Will autonomous vehicles change residential location and vehicle ownership? Glimpses from Georgia
Published Web Locationhttps://doi.org/10.1016/j.trd.2020.102291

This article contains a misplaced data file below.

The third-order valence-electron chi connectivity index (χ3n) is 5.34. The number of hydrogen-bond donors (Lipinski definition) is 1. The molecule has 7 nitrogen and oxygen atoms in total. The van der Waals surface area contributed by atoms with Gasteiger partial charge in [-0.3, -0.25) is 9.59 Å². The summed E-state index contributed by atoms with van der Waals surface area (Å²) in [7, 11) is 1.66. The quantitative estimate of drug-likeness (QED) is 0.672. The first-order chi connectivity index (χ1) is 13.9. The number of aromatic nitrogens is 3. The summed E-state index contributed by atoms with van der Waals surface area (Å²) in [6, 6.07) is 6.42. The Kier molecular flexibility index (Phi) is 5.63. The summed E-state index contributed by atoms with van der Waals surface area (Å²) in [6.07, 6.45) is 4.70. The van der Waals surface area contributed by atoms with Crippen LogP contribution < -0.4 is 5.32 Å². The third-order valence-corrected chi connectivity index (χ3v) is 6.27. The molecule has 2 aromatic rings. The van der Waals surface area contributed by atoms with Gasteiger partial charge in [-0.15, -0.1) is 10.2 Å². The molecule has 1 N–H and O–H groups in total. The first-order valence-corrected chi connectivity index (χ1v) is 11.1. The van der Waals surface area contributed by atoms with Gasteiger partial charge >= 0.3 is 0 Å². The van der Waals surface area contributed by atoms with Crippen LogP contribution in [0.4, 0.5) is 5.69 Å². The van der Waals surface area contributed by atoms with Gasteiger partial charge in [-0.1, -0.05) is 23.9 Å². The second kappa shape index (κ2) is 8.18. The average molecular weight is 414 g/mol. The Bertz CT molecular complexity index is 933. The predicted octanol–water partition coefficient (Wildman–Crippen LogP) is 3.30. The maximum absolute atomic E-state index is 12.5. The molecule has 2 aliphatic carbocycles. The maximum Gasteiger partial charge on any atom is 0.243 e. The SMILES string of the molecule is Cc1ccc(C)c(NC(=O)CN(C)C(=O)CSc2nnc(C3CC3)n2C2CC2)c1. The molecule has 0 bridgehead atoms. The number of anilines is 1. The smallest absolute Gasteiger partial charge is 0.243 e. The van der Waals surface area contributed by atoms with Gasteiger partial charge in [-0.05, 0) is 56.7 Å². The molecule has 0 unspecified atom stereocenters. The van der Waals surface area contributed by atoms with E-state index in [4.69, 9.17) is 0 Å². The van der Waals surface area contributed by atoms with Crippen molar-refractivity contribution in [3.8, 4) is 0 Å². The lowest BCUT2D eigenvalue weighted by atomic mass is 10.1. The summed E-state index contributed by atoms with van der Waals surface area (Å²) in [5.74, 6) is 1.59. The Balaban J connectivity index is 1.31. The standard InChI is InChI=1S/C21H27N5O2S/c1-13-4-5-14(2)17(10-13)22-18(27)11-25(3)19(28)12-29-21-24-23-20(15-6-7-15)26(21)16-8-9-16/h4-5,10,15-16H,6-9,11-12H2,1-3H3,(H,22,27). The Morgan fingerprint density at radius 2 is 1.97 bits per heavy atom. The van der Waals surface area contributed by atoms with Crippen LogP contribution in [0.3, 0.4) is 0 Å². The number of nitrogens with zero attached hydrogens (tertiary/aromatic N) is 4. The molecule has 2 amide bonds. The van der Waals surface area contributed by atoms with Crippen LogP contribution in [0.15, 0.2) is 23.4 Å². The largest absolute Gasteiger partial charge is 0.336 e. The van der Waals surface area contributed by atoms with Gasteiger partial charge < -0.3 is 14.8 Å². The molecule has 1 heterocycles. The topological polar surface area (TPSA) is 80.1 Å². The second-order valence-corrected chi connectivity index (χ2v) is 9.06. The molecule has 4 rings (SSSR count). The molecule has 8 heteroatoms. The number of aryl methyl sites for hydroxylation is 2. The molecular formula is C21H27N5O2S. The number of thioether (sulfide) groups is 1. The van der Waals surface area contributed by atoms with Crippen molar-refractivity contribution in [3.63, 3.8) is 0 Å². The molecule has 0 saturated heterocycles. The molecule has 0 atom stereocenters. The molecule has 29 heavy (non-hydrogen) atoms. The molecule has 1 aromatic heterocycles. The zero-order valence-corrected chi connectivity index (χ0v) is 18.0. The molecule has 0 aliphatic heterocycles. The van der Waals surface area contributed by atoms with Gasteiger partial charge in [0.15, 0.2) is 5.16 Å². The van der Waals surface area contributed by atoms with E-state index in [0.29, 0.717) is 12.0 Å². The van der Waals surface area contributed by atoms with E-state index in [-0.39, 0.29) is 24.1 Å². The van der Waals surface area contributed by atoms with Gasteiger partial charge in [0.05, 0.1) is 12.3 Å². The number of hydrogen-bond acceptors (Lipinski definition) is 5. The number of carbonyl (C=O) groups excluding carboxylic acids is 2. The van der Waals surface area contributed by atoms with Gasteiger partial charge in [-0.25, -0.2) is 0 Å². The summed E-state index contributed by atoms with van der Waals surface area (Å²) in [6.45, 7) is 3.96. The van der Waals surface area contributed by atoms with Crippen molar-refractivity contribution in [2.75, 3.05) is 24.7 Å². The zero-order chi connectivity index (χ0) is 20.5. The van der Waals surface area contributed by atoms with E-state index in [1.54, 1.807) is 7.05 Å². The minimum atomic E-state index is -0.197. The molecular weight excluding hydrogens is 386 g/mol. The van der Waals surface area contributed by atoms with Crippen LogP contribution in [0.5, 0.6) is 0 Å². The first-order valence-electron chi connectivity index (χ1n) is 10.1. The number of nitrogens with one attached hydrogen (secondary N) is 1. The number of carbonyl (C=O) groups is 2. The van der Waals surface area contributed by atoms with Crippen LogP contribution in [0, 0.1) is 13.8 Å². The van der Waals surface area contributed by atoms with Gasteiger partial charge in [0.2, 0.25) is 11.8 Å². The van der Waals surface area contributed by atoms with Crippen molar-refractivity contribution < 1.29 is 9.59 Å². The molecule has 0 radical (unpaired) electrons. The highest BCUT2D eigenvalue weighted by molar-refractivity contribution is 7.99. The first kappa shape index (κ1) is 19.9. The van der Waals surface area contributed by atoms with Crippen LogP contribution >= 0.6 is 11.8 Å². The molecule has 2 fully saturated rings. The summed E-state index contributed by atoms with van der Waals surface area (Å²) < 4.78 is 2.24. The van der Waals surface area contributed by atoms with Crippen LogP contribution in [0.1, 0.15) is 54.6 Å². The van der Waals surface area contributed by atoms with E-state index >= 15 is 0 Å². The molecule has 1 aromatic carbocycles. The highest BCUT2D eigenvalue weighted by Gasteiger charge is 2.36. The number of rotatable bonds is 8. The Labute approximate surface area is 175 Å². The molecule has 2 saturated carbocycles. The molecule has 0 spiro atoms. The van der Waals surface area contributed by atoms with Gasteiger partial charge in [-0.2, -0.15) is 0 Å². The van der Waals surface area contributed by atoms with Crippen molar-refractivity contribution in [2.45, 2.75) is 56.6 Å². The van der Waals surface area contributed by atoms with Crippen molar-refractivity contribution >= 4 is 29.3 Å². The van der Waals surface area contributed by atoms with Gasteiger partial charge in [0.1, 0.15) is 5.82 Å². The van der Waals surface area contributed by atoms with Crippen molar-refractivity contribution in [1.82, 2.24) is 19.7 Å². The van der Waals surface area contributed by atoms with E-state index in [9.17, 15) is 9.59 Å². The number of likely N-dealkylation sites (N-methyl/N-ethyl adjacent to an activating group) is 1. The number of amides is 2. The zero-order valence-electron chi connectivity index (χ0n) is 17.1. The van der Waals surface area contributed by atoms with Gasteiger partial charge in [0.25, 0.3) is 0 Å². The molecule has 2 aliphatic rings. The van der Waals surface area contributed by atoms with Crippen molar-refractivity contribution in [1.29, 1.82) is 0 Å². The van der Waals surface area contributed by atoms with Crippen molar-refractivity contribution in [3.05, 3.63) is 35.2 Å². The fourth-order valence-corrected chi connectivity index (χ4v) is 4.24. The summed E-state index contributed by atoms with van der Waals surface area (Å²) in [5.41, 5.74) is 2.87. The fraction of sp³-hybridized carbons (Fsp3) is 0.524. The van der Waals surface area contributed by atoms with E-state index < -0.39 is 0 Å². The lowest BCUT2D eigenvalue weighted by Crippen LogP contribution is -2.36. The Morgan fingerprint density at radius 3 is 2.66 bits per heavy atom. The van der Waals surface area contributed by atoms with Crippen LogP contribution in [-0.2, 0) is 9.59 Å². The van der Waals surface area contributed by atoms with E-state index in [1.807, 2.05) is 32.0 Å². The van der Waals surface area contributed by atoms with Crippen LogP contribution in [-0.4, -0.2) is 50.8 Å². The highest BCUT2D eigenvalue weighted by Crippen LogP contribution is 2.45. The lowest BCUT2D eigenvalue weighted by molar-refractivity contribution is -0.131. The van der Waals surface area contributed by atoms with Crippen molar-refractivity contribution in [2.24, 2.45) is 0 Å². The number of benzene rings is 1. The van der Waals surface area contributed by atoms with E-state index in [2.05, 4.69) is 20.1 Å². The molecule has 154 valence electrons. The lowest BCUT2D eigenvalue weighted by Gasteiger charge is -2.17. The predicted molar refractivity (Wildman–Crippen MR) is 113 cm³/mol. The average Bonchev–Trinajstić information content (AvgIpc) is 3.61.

Many studies have begun investigating possible transportation landscapes in the autonomous vehicle (AV) era, but empirical results on longer-term decisions are limited. We address this gap using data collected from a survey designed and implemented for Georgia residents in 2017–2018. Focusing on a hypothetical all-AV future, this section of the survey included questions regarding advantages/disadvantages of AVs, short-term mode choice impacts, medium-term impacts on activity patterns, and long-term behavioral changes – specifically, whether/how AVs will influence individuals to change residential location and the number of cars in the household. We hypothesize that AVs could act in concert with attitudinal preferences to stimulate changes in these long-term decisions, and that some medium-term activity changes triggered by AVs could motivate people to relocate their residence or shed household vehicles. We applied exploratory factor analysis to measure the perceived likelihood that AVs would prompt various medium-term changes. We then included some of those measures, among other variables, in a cross-nested logit (CNL) model of the choice of the residential location/vehicle ownership bundle. Although more than half of respondents expected “no change” in their bundle, we found that younger, lower income, pro-suburban, and pro-non-car-mode individuals were more likely to anticipate changing their selections. In addition, some expected medium-term impacts of AVs influenced changes in these longer-term choices. We further applied the CNL model to two population segments (Atlanta and non-Atlanta-region residents). We found notable improvement in goodness of fit and different effects of factors across segments, signifying the existence of geography-related taste heterogeneity.